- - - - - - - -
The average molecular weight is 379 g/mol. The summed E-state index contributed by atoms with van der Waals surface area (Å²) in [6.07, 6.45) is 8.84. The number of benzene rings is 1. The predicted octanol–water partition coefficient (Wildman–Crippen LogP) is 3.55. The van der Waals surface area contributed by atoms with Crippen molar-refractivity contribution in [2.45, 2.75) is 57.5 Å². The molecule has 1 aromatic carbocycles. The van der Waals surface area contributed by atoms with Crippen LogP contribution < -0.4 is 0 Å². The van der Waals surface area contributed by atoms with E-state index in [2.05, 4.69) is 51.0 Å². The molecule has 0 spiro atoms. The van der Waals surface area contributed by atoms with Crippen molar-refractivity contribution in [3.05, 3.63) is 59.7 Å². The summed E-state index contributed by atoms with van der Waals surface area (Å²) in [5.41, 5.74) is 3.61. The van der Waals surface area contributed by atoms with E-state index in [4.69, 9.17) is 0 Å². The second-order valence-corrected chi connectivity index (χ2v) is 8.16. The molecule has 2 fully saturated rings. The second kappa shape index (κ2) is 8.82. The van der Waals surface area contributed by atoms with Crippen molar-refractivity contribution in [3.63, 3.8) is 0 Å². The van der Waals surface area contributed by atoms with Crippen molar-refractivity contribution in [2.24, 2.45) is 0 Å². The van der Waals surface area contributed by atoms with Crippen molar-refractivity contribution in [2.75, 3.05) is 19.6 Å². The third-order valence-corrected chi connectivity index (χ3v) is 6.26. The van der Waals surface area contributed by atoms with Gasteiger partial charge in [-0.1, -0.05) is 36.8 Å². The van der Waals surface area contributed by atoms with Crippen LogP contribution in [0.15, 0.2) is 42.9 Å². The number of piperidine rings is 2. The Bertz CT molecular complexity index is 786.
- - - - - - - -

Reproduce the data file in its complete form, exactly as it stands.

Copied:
The average molecular weight is 379 g/mol. The summed E-state index contributed by atoms with van der Waals surface area (Å²) in [6.07, 6.45) is 8.84. The number of benzene rings is 1. The predicted octanol–water partition coefficient (Wildman–Crippen LogP) is 3.55. The van der Waals surface area contributed by atoms with Crippen molar-refractivity contribution in [2.45, 2.75) is 57.5 Å². The molecule has 1 aromatic carbocycles. The van der Waals surface area contributed by atoms with Crippen LogP contribution < -0.4 is 0 Å². The van der Waals surface area contributed by atoms with E-state index in [2.05, 4.69) is 51.0 Å². The molecule has 0 spiro atoms. The van der Waals surface area contributed by atoms with Crippen molar-refractivity contribution in [3.05, 3.63) is 59.7 Å². The summed E-state index contributed by atoms with van der Waals surface area (Å²) in [5.41, 5.74) is 3.61. The van der Waals surface area contributed by atoms with E-state index in [4.69, 9.17) is 0 Å². The second-order valence-corrected chi connectivity index (χ2v) is 8.16. The molecule has 2 fully saturated rings. The second kappa shape index (κ2) is 8.82. The van der Waals surface area contributed by atoms with Crippen molar-refractivity contribution in [3.63, 3.8) is 0 Å². The van der Waals surface area contributed by atoms with Crippen molar-refractivity contribution in [2.24, 2.45) is 0 Å². The van der Waals surface area contributed by atoms with Crippen molar-refractivity contribution in [2.75, 3.05) is 19.6 Å². The third-order valence-corrected chi connectivity index (χ3v) is 6.26. The van der Waals surface area contributed by atoms with Gasteiger partial charge in [-0.1, -0.05) is 36.8 Å². The van der Waals surface area contributed by atoms with Crippen LogP contribution in [0.15, 0.2) is 42.9 Å². The number of piperidine rings is 2. The Bertz CT molecular complexity index is 786.